Peggy GLANVILLE-HICKS (1912–1990)
Sappho - Opera in Three Acts to libretto from the play by Lawrence Durrell and Bliss Carman’s 1907 100 Sappho Lyrics (1963) [128:07]
Deborah Polaski (soprano) - Sappho
Martin Homrich (tenor) - Phaon
Scott MacAllister (tenor) - Pittakos
Roman Trekel (baritone) - Diomedes
Wolfgang Koch (bass-baritone) - Minos
Sir John Tomlinson (bass) - Kreon
Jacquelyn Wagner (soprano) - Chloe/Priestess
Bettina Jensen (soprano) - Joy
Maria Markina (mezzo) - Doris
Laurence Meikle (baritone) - Alexandrian
Coro Gulbenkian
Orquestra Gulbenkian/Jennifer Condon
rec. Grande Auditório, Fundação Calouste Gulbenkian, Lisbon, 10-20 July 2012
first recording
full English text included
TOCCATA CLASSICS TOCC0154-55 [61:21 + 66:48]
Whatever your views on the music or the performance, that this recording exists at all is an extraordinary story, and due congratulations must be offered to the hard work and dedication of all involved, in particular of Jennifer Condon. Her “normal” job is as a prompter at the Hamburg Opera, but she has been responsible for editing this previously unpublished work, preparing it for performance, persuading a large and distinguished cast to take part, in some cases without any remuneration, as well as conducting the performance. This shows a commitment to the work that may seem eccentric to the cynical but heroic to others who have laboured in vain on behalf of other similarly neglected works.
Peggy Glanville-Hicks was an Australian composer whose teachers included Vaughan Williams, Egon Wellesz and Nadia Boulanger, who was married for a time to Stanley Bate, another neglected composer, and who spent twenty years in New York before moving to Greece and finally back to Australia. Her other works include the opera The Transposed Heads, commissioned by the Louisville Orchestra and recorded by them in the 1950s and in 1984 by the West Australian Symphony Orchestra. I have listened many times to both recordings with increasing pleasure so that I have been very eager to hear the present discs.
Sappho is a setting of an adaptation by the composer of a verse play by Lawrence Durrell. It tells of the Lesbian (but not lesbian) poet Sappho in her latter years when she was married to a wealthy local merchant, Kreon. The various scenes show her with the twin brothers, Pittakos and Phaon, with her tutor, Minos, and with Diomedes, a drunken poet. Towards the end she is exiled to Corinth on a false charge of incest. Her final monologue, the only part of the opera to have been publicly performed, is the clear climax of the opera, with Sappho accepting the impermanence of personal relationships as well as of her own life. It mirrors similar scenes at the end of operas by Strauss and Janácek, albeit that it is very different in its musical style. That style derives to a great degree from the composer’s attempt to reduce the importance of harmony in music, and to throw the emphasis instead on texture and tone, melody and heterophony. The result may seem a little bland at first but the listener soon adjusts to the composer’s very individual style.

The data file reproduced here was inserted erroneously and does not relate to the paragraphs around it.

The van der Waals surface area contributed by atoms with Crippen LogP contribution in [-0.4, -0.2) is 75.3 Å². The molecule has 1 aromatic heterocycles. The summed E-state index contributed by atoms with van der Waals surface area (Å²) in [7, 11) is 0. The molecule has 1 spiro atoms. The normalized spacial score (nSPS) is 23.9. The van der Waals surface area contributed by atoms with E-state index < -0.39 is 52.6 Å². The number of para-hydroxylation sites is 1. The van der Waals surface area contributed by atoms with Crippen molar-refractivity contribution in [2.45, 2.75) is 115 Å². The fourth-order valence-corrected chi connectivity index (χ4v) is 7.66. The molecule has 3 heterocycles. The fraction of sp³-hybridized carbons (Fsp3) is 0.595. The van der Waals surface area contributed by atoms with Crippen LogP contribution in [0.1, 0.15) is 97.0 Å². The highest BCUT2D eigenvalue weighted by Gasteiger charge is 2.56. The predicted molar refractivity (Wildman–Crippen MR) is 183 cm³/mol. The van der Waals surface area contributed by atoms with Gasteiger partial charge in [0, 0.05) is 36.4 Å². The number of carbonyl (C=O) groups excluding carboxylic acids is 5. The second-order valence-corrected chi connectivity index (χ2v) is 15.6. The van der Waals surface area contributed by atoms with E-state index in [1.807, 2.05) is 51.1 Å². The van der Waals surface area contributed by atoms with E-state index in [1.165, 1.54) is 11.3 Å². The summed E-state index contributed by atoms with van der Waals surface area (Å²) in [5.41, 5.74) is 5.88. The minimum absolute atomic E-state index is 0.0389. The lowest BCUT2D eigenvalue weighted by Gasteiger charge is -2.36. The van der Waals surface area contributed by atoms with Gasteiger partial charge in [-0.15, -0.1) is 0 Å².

A quick glance at the cast list shows several distinguished Wagnerian singers. Very surprisingly that appears to have been a necessity due to the weight of some of the orchestration. The conductor’s note indicates that she believes that with adjustment to dynamics and some of the orchestration it could be performed on a smaller scale, and I have to say that this would be welcome. In fact the ideal might be to retain the Wagner-sized voices but allow them to sing at somewhat less than full power. That would permit a more nuanced approach to performance and a more natural delivery of the, admittedly somewhat flowery, text. I am full of admiration for the cast here, who have taken on a major new work with obvious enthusiasm, but it has to be admitted that for much of the time there is a lack of any attempt at light or shade in their singing. The many singers for whom English is not their first language cope well but it cannot be said that the result sounds idiomatic. Admittedly the results in the case of the English-speaking artists are not all that much better, and although I attempted to follow what was being sung without it after a while I found myself wholly dependent on the printed libretto to understand what was being said or even who was saying it.
Sappho is by no means as immediately attractive as is The Transposed Heads, partly due to an apparent preponderance of slow or slowish music, but enough is revealed through this very welcome issue to suggest that subject to the preparation of a performance edition that would make it kinder to singers and to a greater familiarity with the work it would certainly merit stage performance. In the meantime we should once again thank Jennifer Condon for her untiring efforts to make it possible to hear the work and all the singers and players who helped her in this. Congratulations also to Toccata Classics whose presentation of the issue, with essays on the work, the edition, Durrell and Sappho, together with the full libretto, does all that could be done to help the listener and encourage understanding of this important discovery.
John Sheppard
An important discovery in a very individual style with the emphasis on texture and tone, melody and heterophony.

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